About Alexander

Family picture from September 2010
As young teenagers, Alexander and I met at 4-H Horse Camp.  Our friendship continued as we would see each other throughout the years at horse shows and each summer at camp.  We both attended college at the University of Georgia, the rest, as they say, is history.

While in college, Alexander was diagnosed with Autoimmune Hepatitis type 1 (this started with a late-night trip to the ER, but looking back had probably been going undiagnosed since he was a teenager).  Patients with Autoimmune Hepatitis are generally thought to be “predisposed” to having it.  The active condition is usually triggered by a virus, medication or environmental factors.  Alexander’s gastroenterologist suggested further testing at the Mayo Clinic in Jacksonville, Fl.  This revealed that he also had Primary Sclerosing Cholangitis (PSC) that causes a narrowing of the bile ducts both inside and outside of the liver.  Following this, he was further diagnosed with Ulcerative Colitis.  This was all ten years ago, and until now many of our friends and co-workers had no idea he was sick – because he doesn’t complain or want to “bother” anyone.

Alexander and I married after college and have two little boys.  For five years we had a feed and tack shop in Athens, Ga.  In 2009 we closed the retail part of Classic Feed & Saddlery, but have continued our horse blanket laundry and repair service (www.cleanblankets.weebly.com – quick plug for it!).  Since then, Alexander has battled complications from these diseases all while working and helping raise our boys.

 In September 2010 I took him to the doctor after it seemed as if he had a virus that was lingering for several days.  When he collapsed in the doctor’s office we were sent straight to the hospital.  In 2009 he spent 11 days in the hospital, but this time he was admitted three times in 30 days – with a total of 25 days at the hospital.  During the first of his three stays, it was determined that he had a bleeding varices and his liver condition was worsening.  Because of this he was referred to the transplant clinic at Piedmont Hospital.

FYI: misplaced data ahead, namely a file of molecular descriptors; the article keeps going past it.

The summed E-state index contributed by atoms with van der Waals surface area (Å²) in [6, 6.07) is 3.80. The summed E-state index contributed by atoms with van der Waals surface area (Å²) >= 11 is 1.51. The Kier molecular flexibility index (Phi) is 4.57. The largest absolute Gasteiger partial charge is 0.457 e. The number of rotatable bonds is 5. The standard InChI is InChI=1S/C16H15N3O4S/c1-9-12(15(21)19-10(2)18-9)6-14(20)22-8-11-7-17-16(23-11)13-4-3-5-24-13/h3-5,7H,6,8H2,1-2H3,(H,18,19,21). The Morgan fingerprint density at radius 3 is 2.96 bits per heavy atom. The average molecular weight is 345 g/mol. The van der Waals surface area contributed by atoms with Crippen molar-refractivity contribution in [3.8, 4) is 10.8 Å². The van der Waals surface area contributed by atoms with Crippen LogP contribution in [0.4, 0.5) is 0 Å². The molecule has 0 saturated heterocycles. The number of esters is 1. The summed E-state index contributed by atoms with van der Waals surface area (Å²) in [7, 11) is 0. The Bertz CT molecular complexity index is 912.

Piedmont has been very thorough in their evaluation of Alexander’s condition and full of information.  One of the resources they provide is access to the Georgia Transplant Foundation.  Through grants and fundraisers, GTF is able to offer “Access to Care” accounts for patients to save for their transplant and anti-rejection medications.   During the first year the account is open, GTF will match our deposits up to $10,000.  The yearly costs of anti-rejection medications can reach up to $32,000, so this is a program we defiantly want to utilize.  While our health insurance covers a good amount of Alexander’s medical expenses, we have seen how quickly all the medical bills can accumulate.

When our friends started offering to help us raise money for the transplant fund, the idea of this auction was formed.  We have been amazed and overwhelmed by the generosity shown to us through donations of auction items, services and people’s time.


Sherry Abrams

If you would like to learn more about autoimmune hepatitis or primary sclerosing cholangitis (PSC) the National Digestive Diseases Information Clearinghouse (NDDIC - http://digestive.niddk.nih.gov) has complete, accurate information.
Other things you can do to support Alexander and others in need of organ transplants
Donate your blood or time to the American Red Cross (www.redcross.org)
Sign up to be an organ donor - learn how at www.organdonor.gov
Learn more about organ transplants at the United Network of Organ Sharing site (www.unos.org)
Support the Georgia Transplant Foundation (http://www.gatransplant.org/)